HR Management & Compliance, Learning & Development, Talent

Pros and Cons of Employee Self-Assessments

Both employees and managers perform better when they receive regular feedback, and employees state that they desire more feedback from their bosses, leading many organizations to get rid of their annual employee performance reviews or supplement them with more regular forms of employee feedback, like employee self-assessments.assessment
But before you definitively decide to implement employee self-assessments, consider the following pros and cons.


More ownership is placed on employees. Employees must own their performance when they evaluate themselves and are required to recall tasks and projects that they have completed, as well as successes and areas for improvement.
Self-assessments also encourage employees to think of their work in terms of tangible metrics and data, though they may not usually do so.
Managers are presented with valuable insight. When reviewing self-assessments, managers will gain insight into the tasks and projects their employees are tackling that they otherwise may not have known about, and they’ll better understand what motivates their employees and how they approach their responsibilities. Managers will also discover how employees view their jobs, workload, and everyday tasks, which could help leadership determine future work conditions and responsibilities.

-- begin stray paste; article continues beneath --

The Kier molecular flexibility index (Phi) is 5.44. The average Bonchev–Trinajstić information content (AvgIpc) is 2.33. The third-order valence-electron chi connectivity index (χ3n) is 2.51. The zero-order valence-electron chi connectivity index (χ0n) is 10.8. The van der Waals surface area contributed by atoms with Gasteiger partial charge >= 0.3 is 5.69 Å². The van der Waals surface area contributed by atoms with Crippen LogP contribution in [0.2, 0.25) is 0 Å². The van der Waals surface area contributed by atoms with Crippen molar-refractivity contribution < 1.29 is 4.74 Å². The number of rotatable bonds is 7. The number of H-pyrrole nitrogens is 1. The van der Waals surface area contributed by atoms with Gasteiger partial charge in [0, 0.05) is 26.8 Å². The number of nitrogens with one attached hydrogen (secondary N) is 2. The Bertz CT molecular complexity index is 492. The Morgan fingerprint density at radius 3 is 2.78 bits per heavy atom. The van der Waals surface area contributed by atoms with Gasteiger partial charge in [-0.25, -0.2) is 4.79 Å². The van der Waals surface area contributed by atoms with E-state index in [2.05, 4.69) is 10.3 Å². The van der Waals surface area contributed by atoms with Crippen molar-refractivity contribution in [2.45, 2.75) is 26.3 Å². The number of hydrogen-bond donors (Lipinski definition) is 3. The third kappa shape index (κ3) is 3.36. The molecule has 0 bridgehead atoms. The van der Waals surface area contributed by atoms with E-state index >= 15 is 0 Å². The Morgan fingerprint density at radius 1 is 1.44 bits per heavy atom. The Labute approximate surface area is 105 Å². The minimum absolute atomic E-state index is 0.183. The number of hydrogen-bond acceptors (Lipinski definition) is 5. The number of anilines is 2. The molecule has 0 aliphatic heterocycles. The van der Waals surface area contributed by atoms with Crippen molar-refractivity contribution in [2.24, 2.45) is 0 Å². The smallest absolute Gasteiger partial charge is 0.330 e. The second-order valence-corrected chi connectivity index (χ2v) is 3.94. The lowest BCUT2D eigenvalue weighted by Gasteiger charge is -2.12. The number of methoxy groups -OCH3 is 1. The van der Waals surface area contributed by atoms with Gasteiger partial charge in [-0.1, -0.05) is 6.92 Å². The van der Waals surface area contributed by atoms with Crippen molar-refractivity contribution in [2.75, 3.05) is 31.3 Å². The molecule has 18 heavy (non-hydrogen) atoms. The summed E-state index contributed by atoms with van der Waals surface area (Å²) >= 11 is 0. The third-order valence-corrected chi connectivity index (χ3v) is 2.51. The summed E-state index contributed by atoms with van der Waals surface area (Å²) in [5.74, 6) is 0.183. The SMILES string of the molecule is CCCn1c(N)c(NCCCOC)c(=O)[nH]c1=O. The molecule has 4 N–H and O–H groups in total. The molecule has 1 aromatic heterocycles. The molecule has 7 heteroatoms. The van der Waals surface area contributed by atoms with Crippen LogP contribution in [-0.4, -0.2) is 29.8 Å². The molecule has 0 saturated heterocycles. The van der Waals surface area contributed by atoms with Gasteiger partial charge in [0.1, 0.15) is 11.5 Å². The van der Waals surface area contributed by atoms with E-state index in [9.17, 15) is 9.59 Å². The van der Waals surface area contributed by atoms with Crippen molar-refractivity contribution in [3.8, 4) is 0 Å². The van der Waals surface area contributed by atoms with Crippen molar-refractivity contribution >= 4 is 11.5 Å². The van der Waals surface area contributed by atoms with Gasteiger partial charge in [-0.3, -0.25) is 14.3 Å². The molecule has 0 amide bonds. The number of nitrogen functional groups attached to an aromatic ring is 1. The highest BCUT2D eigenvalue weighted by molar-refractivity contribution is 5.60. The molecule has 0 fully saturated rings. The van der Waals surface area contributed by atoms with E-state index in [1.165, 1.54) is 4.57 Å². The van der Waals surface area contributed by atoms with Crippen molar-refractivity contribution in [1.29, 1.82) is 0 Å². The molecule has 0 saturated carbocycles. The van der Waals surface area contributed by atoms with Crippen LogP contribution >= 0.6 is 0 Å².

Opportunities for better communication arise. The information managers glean from these assessments will also provide them with insight into what each employee cares about, enabling leadership to communicate more effectively. Managers won’t have to guess or rely on impersonal metrics when coaching or managing their employees or teams but, instead, will have knowledge that will enable them to tailor conversations to each individual.


Perceptions can be different or skewed. Employee self-assessments can become skewed or too subjective if managers and employees don’t provide tangible evidence to back up their performance claims, and if these assessments are too subjective, employees and managers will have different perspectives on what an employee has or has not achieved. For example, a manager may not agree with an employee’s argument that he or she has exhibited optimal performance.
Employee objectivity is difficult to attain. Employees may overestimate their competence and performance because of their close connection to their everyday tasks if they don’t have set performance objectives, which may also lead to difficulty in admitting areas for improvement.
Conflict can easily arise. Handling employee self-assessments carefully is necessary in preventing employee resentment toward feedback that is perceived negatively, as well as in preventing managers from thinking their employees cannot be coached or lack the ability to improve.
In tomorrow’s post, we’ll highlight how to effectively implement these employee self-assessments.

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